Bodies of 2 Mexico kidnapping victims expected to be returned to US for further autopsies, source says


The bodies of two Americans killed in an armed kidnapping in Mexico are expected to be returned to the U.S. on Thursday, a source in Mexico’s attorney general’s office tells CNN, as the two survivors taken to a U.S. hospital have yet to make it. to be left behind with their families.

The remains of Shaeed Woodard and Zindell Brown will likely be taken to a funeral home in Brownsville, Texas, according to a US official familiar with the investigation. The repatriation of the remains comes two days after the bodies were discovered along with their two surviving friends in a house around the Mexican city of Matamoros.

Autopsies on the bodies were completed in Mexico Wednesday morning, a Tamaulipas prosecutor’s office official told CNN, although Mexican authorities have not released the cause of death. A second autopsy will be performed once the remains are in the US, the US official said.

CNN contacted the US State Department about the repatriation of the remains.

The dead were among a group of four friends from South Carolina who had driven into Matamoros on Friday so that one of them, Latavia Washington McGee, could undergo a medical procedure, two family members told CNN. But their trip was violently interrupted when unknown gunmen opened fire on their van, then loaded the Americans into a vehicle and drove them away, the FBI said.

One of the survivors, Eric Williams, was shot three times in the legs, his wife, Michelle Williams, told CNN. When he and McGee were discovered alive Tuesday, Williams was taken to a hospital in Texas to undergo surgery, he said.

Washington McGee was also taken to the hospital, her mother, Barbara Burgess, told CNN, although Mexican authorities said she was not injured.

“She saw them die,” Burgess said, recounting what Washington McGee told her about the kidnapping. “They were going in and a van came and hit them, and then they started shooting at the car, shooting into the van. … He said the others tried to run and were shot at the same time.”

Washington McGee and Brown are also cousins, though they grew up together and were as close as brothers, Burgess said.

“He was a good man and I miss him,” Burgess said of Brown. “I loved him. [There’s] I wouldn’t do anything for him.”

Investigators believe the group was targeted by a Mexican cartel that mistook them for Haitian drug traffickers, a U.S. official familiar with the investigation told CNN on Monday, and the kidnapping has brought renewed attention to efforts by U.S. and Mexican officials to fighting organized crime in Mexico. .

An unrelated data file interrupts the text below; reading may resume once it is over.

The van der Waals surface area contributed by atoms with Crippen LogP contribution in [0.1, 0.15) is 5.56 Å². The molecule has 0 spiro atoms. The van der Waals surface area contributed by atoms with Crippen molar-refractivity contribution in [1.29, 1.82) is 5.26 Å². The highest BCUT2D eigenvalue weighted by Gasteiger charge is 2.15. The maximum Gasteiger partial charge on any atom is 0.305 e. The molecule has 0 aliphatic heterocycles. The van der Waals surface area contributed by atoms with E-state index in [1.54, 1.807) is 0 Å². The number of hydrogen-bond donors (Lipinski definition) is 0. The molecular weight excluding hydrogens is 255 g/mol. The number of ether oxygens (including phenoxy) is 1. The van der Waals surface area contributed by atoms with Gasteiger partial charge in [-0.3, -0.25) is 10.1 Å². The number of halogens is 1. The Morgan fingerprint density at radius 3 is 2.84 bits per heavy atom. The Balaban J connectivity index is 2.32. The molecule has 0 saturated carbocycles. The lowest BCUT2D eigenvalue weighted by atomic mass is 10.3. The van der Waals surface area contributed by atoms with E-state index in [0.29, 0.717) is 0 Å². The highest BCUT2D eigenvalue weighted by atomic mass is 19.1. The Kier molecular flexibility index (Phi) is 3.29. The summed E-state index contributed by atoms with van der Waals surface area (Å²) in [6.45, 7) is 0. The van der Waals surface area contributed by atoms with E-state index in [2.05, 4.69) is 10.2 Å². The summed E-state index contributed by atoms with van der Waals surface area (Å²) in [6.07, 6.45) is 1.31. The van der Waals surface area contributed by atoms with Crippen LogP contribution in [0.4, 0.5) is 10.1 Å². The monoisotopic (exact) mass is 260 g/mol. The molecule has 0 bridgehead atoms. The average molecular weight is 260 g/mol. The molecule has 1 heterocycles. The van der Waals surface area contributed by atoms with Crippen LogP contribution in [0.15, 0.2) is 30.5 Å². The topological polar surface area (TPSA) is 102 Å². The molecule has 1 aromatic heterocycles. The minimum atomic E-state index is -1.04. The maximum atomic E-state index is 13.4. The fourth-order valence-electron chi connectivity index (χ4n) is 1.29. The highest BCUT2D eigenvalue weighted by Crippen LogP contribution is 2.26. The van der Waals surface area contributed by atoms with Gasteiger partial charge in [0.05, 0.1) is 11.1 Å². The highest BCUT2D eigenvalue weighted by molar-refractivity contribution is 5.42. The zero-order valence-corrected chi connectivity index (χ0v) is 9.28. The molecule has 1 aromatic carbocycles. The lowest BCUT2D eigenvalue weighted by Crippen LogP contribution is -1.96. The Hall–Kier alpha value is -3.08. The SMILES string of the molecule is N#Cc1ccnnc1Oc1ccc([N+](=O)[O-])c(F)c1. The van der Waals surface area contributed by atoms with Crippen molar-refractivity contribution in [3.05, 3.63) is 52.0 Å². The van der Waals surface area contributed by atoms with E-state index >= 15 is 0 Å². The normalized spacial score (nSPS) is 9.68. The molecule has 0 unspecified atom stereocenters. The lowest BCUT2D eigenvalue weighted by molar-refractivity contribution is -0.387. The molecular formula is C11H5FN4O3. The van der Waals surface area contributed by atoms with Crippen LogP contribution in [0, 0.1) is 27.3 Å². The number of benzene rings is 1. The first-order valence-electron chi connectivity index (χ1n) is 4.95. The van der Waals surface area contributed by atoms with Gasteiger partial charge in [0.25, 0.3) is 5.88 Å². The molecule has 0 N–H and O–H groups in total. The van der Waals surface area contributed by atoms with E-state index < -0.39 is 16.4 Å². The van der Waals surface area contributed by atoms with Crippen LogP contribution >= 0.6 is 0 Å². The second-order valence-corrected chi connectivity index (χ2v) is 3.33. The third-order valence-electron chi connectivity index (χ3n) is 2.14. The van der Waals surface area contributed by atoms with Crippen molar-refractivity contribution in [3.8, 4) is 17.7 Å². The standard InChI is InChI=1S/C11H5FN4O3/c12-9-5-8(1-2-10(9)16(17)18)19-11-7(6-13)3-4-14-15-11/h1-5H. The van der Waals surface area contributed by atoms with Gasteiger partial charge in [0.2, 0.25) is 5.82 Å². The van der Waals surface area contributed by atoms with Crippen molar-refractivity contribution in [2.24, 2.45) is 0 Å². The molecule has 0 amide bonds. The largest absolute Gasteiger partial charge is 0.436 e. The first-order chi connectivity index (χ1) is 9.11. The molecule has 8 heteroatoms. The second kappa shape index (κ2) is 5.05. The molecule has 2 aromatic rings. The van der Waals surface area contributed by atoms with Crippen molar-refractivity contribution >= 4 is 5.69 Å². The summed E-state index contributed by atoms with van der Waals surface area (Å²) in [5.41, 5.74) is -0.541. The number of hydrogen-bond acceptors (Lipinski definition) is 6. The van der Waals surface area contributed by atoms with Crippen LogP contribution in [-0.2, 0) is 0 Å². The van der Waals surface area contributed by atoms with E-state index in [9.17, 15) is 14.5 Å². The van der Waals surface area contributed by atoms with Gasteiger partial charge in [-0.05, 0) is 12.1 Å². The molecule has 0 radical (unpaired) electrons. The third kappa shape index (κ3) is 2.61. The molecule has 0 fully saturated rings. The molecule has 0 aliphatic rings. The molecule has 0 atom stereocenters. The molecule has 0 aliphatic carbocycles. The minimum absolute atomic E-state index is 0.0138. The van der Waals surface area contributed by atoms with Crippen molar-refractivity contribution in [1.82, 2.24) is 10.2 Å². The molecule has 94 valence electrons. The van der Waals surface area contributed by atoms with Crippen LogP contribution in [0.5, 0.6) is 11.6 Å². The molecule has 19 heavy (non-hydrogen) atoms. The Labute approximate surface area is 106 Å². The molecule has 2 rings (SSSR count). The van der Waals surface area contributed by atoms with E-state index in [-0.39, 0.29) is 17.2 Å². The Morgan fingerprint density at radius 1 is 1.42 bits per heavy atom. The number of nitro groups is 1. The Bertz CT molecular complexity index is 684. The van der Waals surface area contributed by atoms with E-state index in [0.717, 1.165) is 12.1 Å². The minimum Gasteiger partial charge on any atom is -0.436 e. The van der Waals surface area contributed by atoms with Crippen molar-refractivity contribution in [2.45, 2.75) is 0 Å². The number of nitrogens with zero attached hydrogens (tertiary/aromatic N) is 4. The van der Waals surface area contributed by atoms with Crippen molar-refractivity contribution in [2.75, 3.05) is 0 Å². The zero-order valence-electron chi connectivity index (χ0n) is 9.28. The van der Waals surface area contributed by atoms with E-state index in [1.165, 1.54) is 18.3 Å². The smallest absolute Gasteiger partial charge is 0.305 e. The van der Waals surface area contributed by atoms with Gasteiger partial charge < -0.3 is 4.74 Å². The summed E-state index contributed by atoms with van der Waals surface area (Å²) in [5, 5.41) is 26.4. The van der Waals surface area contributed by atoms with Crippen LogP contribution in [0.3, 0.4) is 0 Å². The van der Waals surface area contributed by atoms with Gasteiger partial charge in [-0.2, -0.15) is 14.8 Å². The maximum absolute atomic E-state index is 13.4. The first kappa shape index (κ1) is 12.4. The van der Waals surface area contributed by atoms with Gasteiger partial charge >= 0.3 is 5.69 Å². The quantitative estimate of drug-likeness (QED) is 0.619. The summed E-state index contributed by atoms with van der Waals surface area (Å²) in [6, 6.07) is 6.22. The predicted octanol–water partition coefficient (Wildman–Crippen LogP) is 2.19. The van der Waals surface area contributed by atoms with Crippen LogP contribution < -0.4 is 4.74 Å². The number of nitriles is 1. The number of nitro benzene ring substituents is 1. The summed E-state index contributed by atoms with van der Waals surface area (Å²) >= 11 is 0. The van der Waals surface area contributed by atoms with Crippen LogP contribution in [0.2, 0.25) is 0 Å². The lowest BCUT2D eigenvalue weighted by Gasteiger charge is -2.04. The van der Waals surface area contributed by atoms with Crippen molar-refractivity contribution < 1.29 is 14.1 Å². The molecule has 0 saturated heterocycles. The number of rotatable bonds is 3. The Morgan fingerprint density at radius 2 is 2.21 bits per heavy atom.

During a Wednesday briefing by Mexican President Andrés Manuel López Obrador, a government-sponsored fact-checking agency claimed that reports that Americans are being confused with Haitian drug traffickers are false. The president said “adversaries” in Mexico and the US are trying to make a “scandal” of the case.

CNN has reached out to investigators in the US and Mexico, as well as the fact-checking agency, for comment.

Mexican authorities are still investigating the kidnapping. One person, identified as 24-year-old Jose “N”, was arrested when the Americans were found on Tuesday, according to Tamaulipas Governor Américo Villarreal, although officials have not confirmed whether he is linked to a criminal organization.

were kidnapped in Mexico have been found dead, according to Tamaulipas Gov. Américo Villarreal Anaya. One of the two survivors has injuries, he said.” data-duration=”03:06″ data-source-html=” – Source:
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Kidnapping scene Matamoros Mexico

The video shows Americans kidnapped in Mexico being loaded into a truck

The kidnapping of the four friends on Friday sparked a days-long investigation by local and federal Mexican officials, who say they were in near-constant contact with US authorities until the two survivors and the victims’ bodies were finally discovered.